Sunday, June 19, 2016

Adapted for adaptability-evidence suggests primate brains use reservoir computing

Photo: Christopher Walsh, Harvard Medical School
Primate brains are incredibly adaptive, responding to new situations and stimuli as needed. Think of all of the various skills we learn from computer programming to making pottery to neuroscience. Our brains learn new content and do so relatively efficiently, but how? How are humans and other primates so good at adapting to new information and scenarios?

Enel and colleagues (2016) wanted to better understand how our primate brains adapt to situations and stimuli that evolution could not have directly anticipated. They took advantage of developments from Rigotti and colleagues (2010) in reservoir computing, a branch of recurrent neural networks in which randomly connected neurons form a network of recurrent loops. Recurrent connections are fixed but connections from to output neurons can change. Rigotti and colleagues (2010) propose that recurrent neural networks with multiple, different neuronal responses are significant in the ability to complete complex cognitive tasks.

Enel and colleagues (2016) developed a recurrent neural network model that would perform a specific cognitive task and then compared predictions from the model to data from rhesus monkeys. Of four potential targets on a touch screen, only one would reward the monkeys with fruit juice. The monkeys needed to discover the fruit juice target by trial and error. The target corresponding to fruit juice changed after every trial.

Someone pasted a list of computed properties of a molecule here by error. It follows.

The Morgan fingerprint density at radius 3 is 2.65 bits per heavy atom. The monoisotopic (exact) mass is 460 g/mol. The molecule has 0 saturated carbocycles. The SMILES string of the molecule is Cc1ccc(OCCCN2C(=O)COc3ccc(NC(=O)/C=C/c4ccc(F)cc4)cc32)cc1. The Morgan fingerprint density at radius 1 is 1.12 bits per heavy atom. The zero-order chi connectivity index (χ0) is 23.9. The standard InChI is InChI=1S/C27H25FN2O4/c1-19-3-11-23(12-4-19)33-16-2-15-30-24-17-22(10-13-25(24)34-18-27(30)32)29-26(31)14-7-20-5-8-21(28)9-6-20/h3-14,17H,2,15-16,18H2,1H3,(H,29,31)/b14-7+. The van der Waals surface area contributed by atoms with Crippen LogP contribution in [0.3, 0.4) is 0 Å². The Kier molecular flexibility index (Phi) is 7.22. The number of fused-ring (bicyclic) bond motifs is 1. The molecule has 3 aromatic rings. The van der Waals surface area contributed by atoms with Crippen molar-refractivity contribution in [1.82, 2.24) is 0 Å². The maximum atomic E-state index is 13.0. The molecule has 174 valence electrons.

Model Architecture, Figure from Enel and colleagues 2016 paper, Reservoir Computing Properties of Neural Dynamics in Prefrontal Cortex

Results show that the model was able to shift when it did not receive a reward and repeat when it did, a new extension of the functions of reservoir computing. The model was able to perform the task almost perfectly using a circular search and an ordered search and when trained on a schedule that was derived from the performance of one of the monkeys. Enel and colleagues (2016) compared the neural coding behavior of the model with the primate cortex. They found that variance in the presence of reservoir neurons in 1) target choice and 2) phase of the problem (either continue searching to find the reward or repeat because the reward has been discovered) show significant effects for both choice and phase. Choice and phase could not be directly derived from current inputs, but instead needed the history of previous inputs and their responses. This has also been observed for the primate brain (Barone and Joseph, 1989). See the published paper for the full results and more details about their findings.

This new research helps to explain how primates face and then handle a diverse and endless range of situations. It will be interesting to see if the same mechanism for behavioral adaptability is found in non-primate species or if it is unique to primates.

Works cited:

Barone, P., & Joseph, J. P. (1989). Prefrontal cortex and spatial sequencing in macaque monkey. Experimental brain research, 78(3), 447-464.

Enel, P., Procyk, E., Quilodran, R., & Domineer, P., F. (2016) Reservoir Computing Properties of Neural Dynamics in Prefrontal Cortex. PLoS Comput Biol, 12(6): e1004967. DOI: 10.1371/journal.pcbi.1004967 

Rigotti, M., Ben Dayan Rubin, D. D., Wang, X. J., & Fusi, S. (2010). Internal representation of task rules by recurrent dynamics: the importance of the diversity of neural responses. Frontiers in Computational Neuroscience, 4, 24.

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